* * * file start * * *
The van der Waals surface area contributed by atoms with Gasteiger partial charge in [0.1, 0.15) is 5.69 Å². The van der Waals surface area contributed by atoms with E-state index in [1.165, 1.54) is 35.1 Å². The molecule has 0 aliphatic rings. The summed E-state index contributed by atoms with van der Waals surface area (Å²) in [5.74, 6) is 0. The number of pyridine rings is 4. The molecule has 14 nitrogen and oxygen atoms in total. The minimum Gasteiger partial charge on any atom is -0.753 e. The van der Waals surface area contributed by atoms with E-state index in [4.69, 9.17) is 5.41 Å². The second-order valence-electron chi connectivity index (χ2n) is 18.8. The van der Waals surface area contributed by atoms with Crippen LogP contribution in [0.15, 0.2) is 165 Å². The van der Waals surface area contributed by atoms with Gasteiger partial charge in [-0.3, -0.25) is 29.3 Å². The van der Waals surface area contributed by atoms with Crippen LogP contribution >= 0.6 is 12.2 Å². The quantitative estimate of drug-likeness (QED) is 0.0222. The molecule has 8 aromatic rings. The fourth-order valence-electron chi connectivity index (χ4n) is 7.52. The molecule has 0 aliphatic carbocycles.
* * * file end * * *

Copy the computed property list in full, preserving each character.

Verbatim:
The van der Waals surface area contributed by atoms with Gasteiger partial charge in [0.1, 0.15) is 5.69 Å². The van der Waals surface area contributed by atoms with E-state index in [1.165, 1.54) is 35.1 Å². The molecule has 0 aliphatic rings. The summed E-state index contributed by atoms with van der Waals surface area (Å²) in [5.74, 6) is 0. The number of pyridine rings is 4. The molecule has 14 nitrogen and oxygen atoms in total. The minimum Gasteiger partial charge on any atom is -0.753 e. The van der Waals surface area contributed by atoms with E-state index in [4.69, 9.17) is 5.41 Å². The second-order valence-electron chi connectivity index (χ2n) is 18.8. The van der Waals surface area contributed by atoms with Crippen LogP contribution in [0.15, 0.2) is 165 Å². The van der Waals surface area contributed by atoms with Gasteiger partial charge in [-0.3, -0.25) is 29.3 Å². The van der Waals surface area contributed by atoms with Crippen LogP contribution >= 0.6 is 12.2 Å². The quantitative estimate of drug-likeness (QED) is 0.0222. The molecule has 8 aromatic rings. The fourth-order valence-electron chi connectivity index (χ4n) is 7.52. The molecule has 0 aliphatic carbocycles.